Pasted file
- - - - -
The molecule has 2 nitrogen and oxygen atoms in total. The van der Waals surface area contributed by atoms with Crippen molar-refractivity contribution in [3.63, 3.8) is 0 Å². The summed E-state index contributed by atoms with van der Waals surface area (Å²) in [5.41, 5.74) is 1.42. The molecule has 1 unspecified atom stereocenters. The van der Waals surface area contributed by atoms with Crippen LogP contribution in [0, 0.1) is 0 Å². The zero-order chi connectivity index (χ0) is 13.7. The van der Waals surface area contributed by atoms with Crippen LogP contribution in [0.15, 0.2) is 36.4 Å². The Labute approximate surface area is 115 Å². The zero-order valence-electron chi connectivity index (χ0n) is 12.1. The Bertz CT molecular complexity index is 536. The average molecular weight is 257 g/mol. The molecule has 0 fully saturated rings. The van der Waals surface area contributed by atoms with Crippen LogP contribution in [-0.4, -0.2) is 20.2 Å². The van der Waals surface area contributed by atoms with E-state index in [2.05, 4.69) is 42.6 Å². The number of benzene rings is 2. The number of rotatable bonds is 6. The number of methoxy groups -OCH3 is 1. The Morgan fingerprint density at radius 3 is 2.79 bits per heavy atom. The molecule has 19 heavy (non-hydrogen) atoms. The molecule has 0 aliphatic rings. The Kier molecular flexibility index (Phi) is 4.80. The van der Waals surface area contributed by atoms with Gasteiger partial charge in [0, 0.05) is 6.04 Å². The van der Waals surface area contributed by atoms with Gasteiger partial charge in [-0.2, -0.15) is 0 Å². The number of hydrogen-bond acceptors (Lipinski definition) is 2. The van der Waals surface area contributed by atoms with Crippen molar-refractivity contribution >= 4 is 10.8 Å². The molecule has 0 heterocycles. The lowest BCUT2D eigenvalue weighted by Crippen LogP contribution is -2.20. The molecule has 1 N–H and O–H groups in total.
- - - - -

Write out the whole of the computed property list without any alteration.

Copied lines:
The molecule has 2 nitrogen and oxygen atoms in total. The van der Waals surface area contributed by atoms with Crippen molar-refractivity contribution in [3.63, 3.8) is 0 Å². The summed E-state index contributed by atoms with van der Waals surface area (Å²) in [5.41, 5.74) is 1.42. The molecule has 1 unspecified atom stereocenters. The van der Waals surface area contributed by atoms with Crippen LogP contribution in [0, 0.1) is 0 Å². The zero-order chi connectivity index (χ0) is 13.7. The van der Waals surface area contributed by atoms with Crippen LogP contribution in [0.15, 0.2) is 36.4 Å². The Labute approximate surface area is 115 Å². The zero-order valence-electron chi connectivity index (χ0n) is 12.1. The Bertz CT molecular complexity index is 536. The average molecular weight is 257 g/mol. The molecule has 0 fully saturated rings. The van der Waals surface area contributed by atoms with Crippen LogP contribution in [-0.4, -0.2) is 20.2 Å². The van der Waals surface area contributed by atoms with E-state index in [2.05, 4.69) is 42.6 Å². The number of benzene rings is 2. The number of rotatable bonds is 6. The number of methoxy groups -OCH3 is 1. The Morgan fingerprint density at radius 3 is 2.79 bits per heavy atom. The molecule has 19 heavy (non-hydrogen) atoms. The molecule has 0 aliphatic rings. The Kier molecular flexibility index (Phi) is 4.80. The van der Waals surface area contributed by atoms with Gasteiger partial charge in [0, 0.05) is 6.04 Å². The van der Waals surface area contributed by atoms with Gasteiger partial charge in [-0.2, -0.15) is 0 Å². The number of hydrogen-bond acceptors (Lipinski definition) is 2. The van der Waals surface area contributed by atoms with Crippen molar-refractivity contribution >= 4 is 10.8 Å². The molecule has 0 heterocycles. The lowest BCUT2D eigenvalue weighted by Crippen LogP contribution is -2.20. The molecule has 1 N–H and O–H groups in total.